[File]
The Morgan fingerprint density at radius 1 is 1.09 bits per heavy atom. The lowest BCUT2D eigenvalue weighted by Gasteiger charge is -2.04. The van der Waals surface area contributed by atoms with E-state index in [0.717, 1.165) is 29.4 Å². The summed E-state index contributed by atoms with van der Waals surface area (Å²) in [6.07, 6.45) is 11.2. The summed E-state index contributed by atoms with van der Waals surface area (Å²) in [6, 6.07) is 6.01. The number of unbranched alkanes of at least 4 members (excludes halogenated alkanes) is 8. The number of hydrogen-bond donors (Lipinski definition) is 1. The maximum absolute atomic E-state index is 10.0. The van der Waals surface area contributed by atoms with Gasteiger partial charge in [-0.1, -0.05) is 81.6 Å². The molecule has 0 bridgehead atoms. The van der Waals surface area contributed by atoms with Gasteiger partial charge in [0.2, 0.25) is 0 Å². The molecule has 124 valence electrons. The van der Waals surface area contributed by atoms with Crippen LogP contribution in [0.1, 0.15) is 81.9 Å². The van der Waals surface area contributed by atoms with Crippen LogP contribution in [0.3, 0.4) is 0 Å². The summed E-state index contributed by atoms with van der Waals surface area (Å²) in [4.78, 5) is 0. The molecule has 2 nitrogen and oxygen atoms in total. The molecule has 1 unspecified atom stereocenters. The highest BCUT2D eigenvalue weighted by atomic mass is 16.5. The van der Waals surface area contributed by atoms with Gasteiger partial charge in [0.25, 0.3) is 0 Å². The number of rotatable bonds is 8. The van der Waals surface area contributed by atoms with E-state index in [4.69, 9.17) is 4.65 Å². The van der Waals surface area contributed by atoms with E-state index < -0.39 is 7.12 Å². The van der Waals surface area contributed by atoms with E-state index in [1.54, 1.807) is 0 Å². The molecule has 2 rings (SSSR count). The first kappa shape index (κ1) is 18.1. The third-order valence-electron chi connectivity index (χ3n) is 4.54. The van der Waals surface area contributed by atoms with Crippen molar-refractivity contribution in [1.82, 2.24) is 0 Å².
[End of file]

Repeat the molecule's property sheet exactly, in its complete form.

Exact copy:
The Morgan fingerprint density at radius 1 is 1.09 bits per heavy atom. The lowest BCUT2D eigenvalue weighted by Gasteiger charge is -2.04. The van der Waals surface area contributed by atoms with E-state index in [0.717, 1.165) is 29.4 Å². The summed E-state index contributed by atoms with van der Waals surface area (Å²) in [6.07, 6.45) is 11.2. The summed E-state index contributed by atoms with van der Waals surface area (Å²) in [6, 6.07) is 6.01. The number of unbranched alkanes of at least 4 members (excludes halogenated alkanes) is 8. The number of hydrogen-bond donors (Lipinski definition) is 1. The maximum absolute atomic E-state index is 10.0. The van der Waals surface area contributed by atoms with Gasteiger partial charge in [-0.1, -0.05) is 81.6 Å². The molecule has 0 bridgehead atoms. The van der Waals surface area contributed by atoms with Gasteiger partial charge in [0.2, 0.25) is 0 Å². The molecule has 124 valence electrons. The van der Waals surface area contributed by atoms with Crippen LogP contribution in [0.1, 0.15) is 81.9 Å². The van der Waals surface area contributed by atoms with Crippen LogP contribution in [0.3, 0.4) is 0 Å². The summed E-state index contributed by atoms with van der Waals surface area (Å²) in [4.78, 5) is 0. The molecule has 2 nitrogen and oxygen atoms in total. The molecule has 1 unspecified atom stereocenters. The highest BCUT2D eigenvalue weighted by atomic mass is 16.5. The van der Waals surface area contributed by atoms with Gasteiger partial charge in [0.25, 0.3) is 0 Å². The number of rotatable bonds is 8. The van der Waals surface area contributed by atoms with E-state index in [4.69, 9.17) is 4.65 Å². The van der Waals surface area contributed by atoms with E-state index < -0.39 is 7.12 Å². The van der Waals surface area contributed by atoms with E-state index in [1.54, 1.807) is 0 Å². The molecule has 2 rings (SSSR count). The first kappa shape index (κ1) is 18.1. The third-order valence-electron chi connectivity index (χ3n) is 4.54. The van der Waals surface area contributed by atoms with Crippen molar-refractivity contribution in [1.82, 2.24) is 0 Å².